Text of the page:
Let’s start with how Frame Generation works. If you’re familiar with DLSS 3 or AMD’s FSR 3, you’ll know that these features insert a generated frame between each rendered frame. The way these features get the information to generate the frame is where latency is introduced. The features look at two rendered frames in sequence and use the data to estimate what a frame in-between them would look like.
In practice, your graphics card renders two frames. They’re done. You see the first frame, but before you see the second one, the process of generating the artificial frame has to finish, and that frame needs to be displayed to you. The end result is that you’re seeing the second rendered frame later than you normally would, creating extra latency. The only case where there wouldn’t be extra latency would be if DLSS Frame Generation literally doubled your frame rate without any overhead. And even then, that’s just to achieve the same latency as you would have with Frame Generation turned on.
The tricky part about Frame Generation is that it hides the overhead it requires to work. If we take the previous results with the RTX 4060 Ti, we’re seeing 147 fps at 1080p. Those are all real, rendered frames. With Frame Generation, every other frame is generated, so we can cut that final number in half. With Frame Generation turned on, your graphics card is only rendering about 87 fps. That gap, between 147 fps and 87 fps, is a representation of the overhead Frame Generation requires.
It’s interesting to point out, but that overhead doesn’t account for much in the vast majority of games DLSS 3 is available in. The fact that Nvidia is able to deliver such high improvements in smoothness while keeping DLSS 3 games feeling responsive is a marvel. In Modern Warfare 3, however, you’ll want to leave Frame Generation off if you plan on playing competitively.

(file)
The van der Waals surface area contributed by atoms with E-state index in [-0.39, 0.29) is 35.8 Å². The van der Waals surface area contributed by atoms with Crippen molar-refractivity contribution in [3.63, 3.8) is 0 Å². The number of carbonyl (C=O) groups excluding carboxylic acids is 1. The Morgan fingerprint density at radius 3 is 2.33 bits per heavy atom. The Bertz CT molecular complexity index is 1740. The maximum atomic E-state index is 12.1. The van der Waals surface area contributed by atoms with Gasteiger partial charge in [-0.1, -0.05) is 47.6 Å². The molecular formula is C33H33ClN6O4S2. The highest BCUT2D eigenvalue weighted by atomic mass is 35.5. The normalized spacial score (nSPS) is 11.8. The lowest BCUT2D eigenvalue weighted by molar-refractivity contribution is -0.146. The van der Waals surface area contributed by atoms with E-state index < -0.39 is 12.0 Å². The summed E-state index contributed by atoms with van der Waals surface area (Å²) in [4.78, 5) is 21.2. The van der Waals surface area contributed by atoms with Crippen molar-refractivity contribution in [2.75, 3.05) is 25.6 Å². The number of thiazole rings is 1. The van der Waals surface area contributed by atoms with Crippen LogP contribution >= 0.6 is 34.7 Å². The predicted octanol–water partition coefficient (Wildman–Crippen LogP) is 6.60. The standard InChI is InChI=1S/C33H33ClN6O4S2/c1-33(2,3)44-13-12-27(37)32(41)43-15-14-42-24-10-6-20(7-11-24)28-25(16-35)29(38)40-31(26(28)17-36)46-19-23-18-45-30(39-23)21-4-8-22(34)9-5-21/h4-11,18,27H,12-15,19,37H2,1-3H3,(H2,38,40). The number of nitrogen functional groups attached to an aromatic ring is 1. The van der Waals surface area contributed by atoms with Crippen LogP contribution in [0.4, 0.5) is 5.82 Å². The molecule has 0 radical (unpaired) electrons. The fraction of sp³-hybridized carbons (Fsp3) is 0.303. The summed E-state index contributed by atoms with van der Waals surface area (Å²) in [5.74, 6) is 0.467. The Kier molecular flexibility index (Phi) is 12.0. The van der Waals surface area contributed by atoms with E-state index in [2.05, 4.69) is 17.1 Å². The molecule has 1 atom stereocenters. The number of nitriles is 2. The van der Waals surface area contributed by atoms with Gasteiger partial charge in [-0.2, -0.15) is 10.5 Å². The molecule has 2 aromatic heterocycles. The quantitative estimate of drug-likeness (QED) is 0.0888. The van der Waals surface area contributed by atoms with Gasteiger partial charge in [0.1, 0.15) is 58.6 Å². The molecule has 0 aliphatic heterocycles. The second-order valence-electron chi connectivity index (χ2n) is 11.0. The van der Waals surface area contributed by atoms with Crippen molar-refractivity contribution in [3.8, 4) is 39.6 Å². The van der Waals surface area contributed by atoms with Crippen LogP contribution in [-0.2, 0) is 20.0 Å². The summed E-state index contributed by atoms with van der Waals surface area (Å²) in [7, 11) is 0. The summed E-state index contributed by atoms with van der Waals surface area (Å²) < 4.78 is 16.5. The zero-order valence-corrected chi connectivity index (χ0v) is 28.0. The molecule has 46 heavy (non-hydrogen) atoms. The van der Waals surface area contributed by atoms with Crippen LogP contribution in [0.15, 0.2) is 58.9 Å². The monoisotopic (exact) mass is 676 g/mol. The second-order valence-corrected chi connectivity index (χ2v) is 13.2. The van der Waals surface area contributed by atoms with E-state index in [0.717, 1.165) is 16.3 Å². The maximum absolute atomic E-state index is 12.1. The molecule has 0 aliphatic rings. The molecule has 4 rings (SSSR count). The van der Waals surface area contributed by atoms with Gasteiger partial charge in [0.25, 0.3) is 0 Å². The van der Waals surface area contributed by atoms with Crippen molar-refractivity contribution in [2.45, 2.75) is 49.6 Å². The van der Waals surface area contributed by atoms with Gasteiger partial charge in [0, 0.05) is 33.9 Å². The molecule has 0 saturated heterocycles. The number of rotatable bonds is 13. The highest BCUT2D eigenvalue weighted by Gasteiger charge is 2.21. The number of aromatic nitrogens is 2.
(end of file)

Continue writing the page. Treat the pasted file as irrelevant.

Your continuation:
Up to this point, we haven’t seen the tech applied in any fast-paced, competitive setting. That may be because a lot of competitive titles like Overwatch 2, Valorant, and League of Legends aren’t too demanding. We are seeing some next-gen titles with a competitive angle, though, and I imagine the latency issues we’re seeing in Modern Warfare 3 will apply there, too.
A prime example is the upcoming The Finals, which is supposed to launch in December. The game features ray tracing and DLSS 3, and it definitely has a competitive angle. Once again, I appreciate the option for gamers who don’t want to sweat it out to be the very best. But for those looking to climb their way up the ranks in competitive games, you should leave DLSS 3 turned off.